I have to thank Bradley Steele Harding for recommending that I watch this while also realizing that his suggestion that I watch this film is like something out of Japanese horror. I’m now obsessed by Cybela Clare and not only want to watch all of her movies, I want to know where she came from, where she’s going and if she wants me to mix her some drinks.
Her Instagram is a mix of images from the film and selfies, telling me not much. According to a 2009 Philadelphia Inquirer piece, she’s from the Rittenhouse Square neighborhood of Philadelphia and paints her as an outsider artist.
But let me tell you, you don’t make this kind of movie without being a believer. And this isn’t a “so bad it’s good” laugh off — I don’t believe in that “so bad” term — but more an exploration of exactly what this movie is all about.
The other info I’ve found comes from IMDB: Cybela is fluent in six languages, an Ivy League graduate and former Drama Tutor at Harvard University. She’s also a member of the Explorers Club and has traveled the world documenting international wildlife rescues, which have been incorporated in several of her films.
Starting with a quote from Arthur Schopenhauer, who said that the phenomenal world was the product of a blind noumenal will, this movie already sets itself up to be anything like the millions of conspiracy docs that litter Tubi: “All truth passes through three stages: First, it is ridiculed. Second, it is violently opposed. Third, it is accepted as self-evident.”
So alright. Let’s move past making fun, let’s not argue and let’s accept this movie. Good? Great.
Man, I have so many questions, so consider this my attempt to reach out across reality and ask Cybela to answer them:
- Why is this movie a documentary sometimes and a narrative other times?
- Why exactly are aliens coming to our planet?
- If people want to cover this up, how have you been making movies for over a decade and been able to post them to Tubi and Amazon Prime?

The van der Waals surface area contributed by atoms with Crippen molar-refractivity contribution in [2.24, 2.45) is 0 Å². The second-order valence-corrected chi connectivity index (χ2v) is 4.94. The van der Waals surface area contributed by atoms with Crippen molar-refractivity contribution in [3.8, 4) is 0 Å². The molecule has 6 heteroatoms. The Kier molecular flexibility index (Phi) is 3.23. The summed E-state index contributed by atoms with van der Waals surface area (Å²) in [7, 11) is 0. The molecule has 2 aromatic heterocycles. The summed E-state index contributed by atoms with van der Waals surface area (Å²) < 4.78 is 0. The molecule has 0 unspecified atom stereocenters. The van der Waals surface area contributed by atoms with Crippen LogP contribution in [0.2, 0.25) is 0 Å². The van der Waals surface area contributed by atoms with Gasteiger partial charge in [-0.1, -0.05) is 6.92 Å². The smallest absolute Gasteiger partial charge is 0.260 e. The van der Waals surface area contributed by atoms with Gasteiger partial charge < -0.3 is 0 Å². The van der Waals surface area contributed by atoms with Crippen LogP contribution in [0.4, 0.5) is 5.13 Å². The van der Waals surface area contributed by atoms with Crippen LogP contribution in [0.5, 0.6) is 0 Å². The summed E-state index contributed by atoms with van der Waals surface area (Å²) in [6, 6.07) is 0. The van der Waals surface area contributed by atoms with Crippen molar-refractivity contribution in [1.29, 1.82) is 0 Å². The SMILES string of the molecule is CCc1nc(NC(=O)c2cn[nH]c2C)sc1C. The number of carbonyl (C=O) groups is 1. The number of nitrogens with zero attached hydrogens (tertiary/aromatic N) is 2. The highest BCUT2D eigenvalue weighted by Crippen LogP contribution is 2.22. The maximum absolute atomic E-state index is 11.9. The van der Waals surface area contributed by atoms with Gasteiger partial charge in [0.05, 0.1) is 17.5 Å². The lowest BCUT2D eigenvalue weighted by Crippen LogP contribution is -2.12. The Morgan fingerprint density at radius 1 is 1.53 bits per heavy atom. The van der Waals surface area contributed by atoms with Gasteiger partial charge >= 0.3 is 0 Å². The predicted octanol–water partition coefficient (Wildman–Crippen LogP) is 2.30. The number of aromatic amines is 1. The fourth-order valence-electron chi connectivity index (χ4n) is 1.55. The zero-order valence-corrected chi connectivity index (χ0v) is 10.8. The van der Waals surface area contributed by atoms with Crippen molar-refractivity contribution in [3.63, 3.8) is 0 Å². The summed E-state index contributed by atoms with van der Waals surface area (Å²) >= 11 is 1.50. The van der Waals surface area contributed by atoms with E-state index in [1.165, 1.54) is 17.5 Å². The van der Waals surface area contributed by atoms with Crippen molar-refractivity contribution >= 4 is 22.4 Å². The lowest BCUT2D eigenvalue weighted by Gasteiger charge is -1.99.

- Have you ever seen Tribulation 99?
- Did you pay for this movie all by yourself?
- Did this play in a theater?
- What are your filmmaking influences?
- How many birds do you have?
- Did this movie really cost $2 million?
- How do you stay so happy-go-lucky in the face of danger?
- Is Baby Rainbow still around?
If you ever listened to Coast to Coast when it mattered, you’ll recognize people like Jim Marrs (who wrote Crossfire, one of the sources for Oliver Stone’s J.F.K.), Nick Pope (who ran the UK Ministry of Defence’s UFO desk), UFO researcher Robert Salas, abductee Carrie Boyer, Richard C. Hoagland, Canadian politician Paul Hellyer, Lt. Col. USAF Donald Ware, Linda Moulton Howe, George Filer, original Roswell investigator Stanton Friedman, Clifford E. Stone and more. They all appear in this to add their thoughts as the story moves from narrative to documentary. There’s also a p
Yanni Posnakoff is also a real person who sees angels and is devoted to painting 10,000 of them in his lifetime. So is he real? Or is he part of the story? Are any of us real?
There’s also a flashback to when Cybela was abducted as a child and lost her bird Spooky, as well as plenty of moments where we learn the connection to her bird Baby, who is played by her bird Baby Rainbow. It also becomes a spy adventure as well as a real-life version of Footprints on the Moon with no Klaus Kinski to abuse our heroine.
I’m sure by now that you’ve heard of my theory of movies that feel like they were beamed to us from another dimension, a place where they think they’re making a movie about humans but obviously have no clue how humanity acts. This movie goes beyond those men in black-made films to somehow become an auteur absolute film that we cannot hope to understand if we’re not its creator, perhaps even more baffling than a movie like The Astrologer. This feels like it was made for no one other than the bird-loving heroine at its heart and yet she has decided to bestow this gift upon us.
I don’t want to understand this movie better. I want it to baffle me for the rest of my life.